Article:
Ingenmey, Johannes Carl Maria: Novel Methods for Molecular and Ionic Liquids : From Fundamentals to Applications as Electrolytes. - Bonn, 2021. - Dissertation, Rheinische Friedrich-Wilhelms-Universität Bonn.
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author = {{Johannes Carl Maria Ingenmey}},
title = {Novel Methods for Molecular and Ionic Liquids : From Fundamentals to Applications as Electrolytes},
school = {Rheinische Friedrich-Wilhelms-Universität Bonn},
year = 2021,
month = sep,

note = {The trend towards sustainable technologies and processes requires the development of suitable solvents and electrolytes. In this regard, next to traditional molecular solvents, ionic liquids (ILs) are regarded as promising candidates. During the last decades, the continually growing interest in these substances gave rise to a wealth of research directed at their use as designer solvents. Enabling the application-driven design of solvents requires a solid understanding of their dynamics and fundamental structure–property relationships. This thesis aims to contribute to this goal and to describe the development and application of various computational methods to research molecular and ionic liquids.
The first part of the thesis focuses on developing and testing the binary Quantum Cluster Equilibrium method as a general and highly efficient approach to model liquids. The bQCE method applies methods of statistical thermodynamics to quantum chemically optimized clusters in order to obtain a cluster-based model of liquids. In Chapters 3 and 4, the bQCE method is applied to a variety of binary solvent mixtures. Their mixing behaviors and thermodynamic functions can be reproduced with minimal computational effort. Based on these results, an approach is developed to calculate activity coefficients of binary mixtures based on cluster distributions. Furthermore, this thesis documents the extension of the bQCE method from binary to general multi-component mixtures, allowing its future application to complex systems such as solute salts in electrolytes.
The second part of the thesis contains three studies on proton transfer equilibria in ionic, pseudo-ionic, and molecular liquids. In Chapter 5, a computational approach to model proton transfer equilibria based on the bQCE method is developed and applied to a range of alkylammonium-based PILs. It is shown that several properties are affected by the reverse proton transfer reaction. An extreme example of that is explored in Chapter 6. Despite its low ionicity, the pseudo-PIL N-methylimidazolium acetate features a unexpectedly high proton conductivity. By means of ab initio molecular dynamics simulations the underlying mechanism can be explained as a chain transfer reaction resembling Grotthuss diffusion. Based on these results, quantum chemical calculations are performed to find potential candidates for PILs with high proton conductivities. In Chapter 7, the bQCE approach to proton transfer equilibria is applied to aqueous formic acid and acetic acid as case studies. The degree of dissociation can be predicted over the whole mixing range, thus allowing a molecular interpretation of the experimental conductivity maximum in both systems.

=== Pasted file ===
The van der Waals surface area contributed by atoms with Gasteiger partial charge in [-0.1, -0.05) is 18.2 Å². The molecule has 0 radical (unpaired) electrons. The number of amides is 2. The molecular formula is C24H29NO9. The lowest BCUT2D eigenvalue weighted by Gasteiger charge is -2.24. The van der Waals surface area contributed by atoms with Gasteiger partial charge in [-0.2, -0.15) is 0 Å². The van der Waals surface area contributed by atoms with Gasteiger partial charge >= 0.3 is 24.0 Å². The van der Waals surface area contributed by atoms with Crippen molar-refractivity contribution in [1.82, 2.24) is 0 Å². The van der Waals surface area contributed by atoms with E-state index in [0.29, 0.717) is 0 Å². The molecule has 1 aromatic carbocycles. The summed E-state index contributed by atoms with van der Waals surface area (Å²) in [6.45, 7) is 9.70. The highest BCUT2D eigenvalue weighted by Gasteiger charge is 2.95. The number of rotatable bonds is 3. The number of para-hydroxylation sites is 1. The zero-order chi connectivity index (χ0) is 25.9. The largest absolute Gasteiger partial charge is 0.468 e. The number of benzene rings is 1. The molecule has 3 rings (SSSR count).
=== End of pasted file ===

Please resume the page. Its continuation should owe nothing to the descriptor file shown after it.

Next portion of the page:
The final part of the thesis deals with ion pairing in ILs, which is thought to be a cause for low ionicity. This hypothesis is disputed, however, due to conflicting evidence. Chapter 8 provides a detailed review of experimental and theoretical findings regarding the nature of ion pairing in ILs and extends them by the analysis of ion pair dynamics in 1-butyl-3-methylimidazolium triflate. By the aid of ab initio molecular dynamics and static quantum chemistry, it can be shown that ion pairs are short-lived in this system and its ionicity can be explained by charge transfer between anion and cation. In their practical applications, however, ILs are often solvents for other compounds and discussions of ion pairing must involve not only the its constituent ions but also the solutes. Chapter 9 deals with the ion association of magnesium in an IL-based electrolyte. The coordination of the Mg2+ cation by the anions of the IL prevents its deposition on the electrode and thus reduces reversibility. In a combined experimental and theoretical study, quantum chemical calculations on ionic clusters show that the 18-crown-6 ether can displace the anions and prevent ion association.
In summary, the thesis aims to explore different theoretical approaches to model liquids and liquid phase phenomena. The presented methods are computationally efficient and can be applied to complex systems. In future studies, they can help to establish structure–property relationships for the rational design of novel solvents and electrolytes.},

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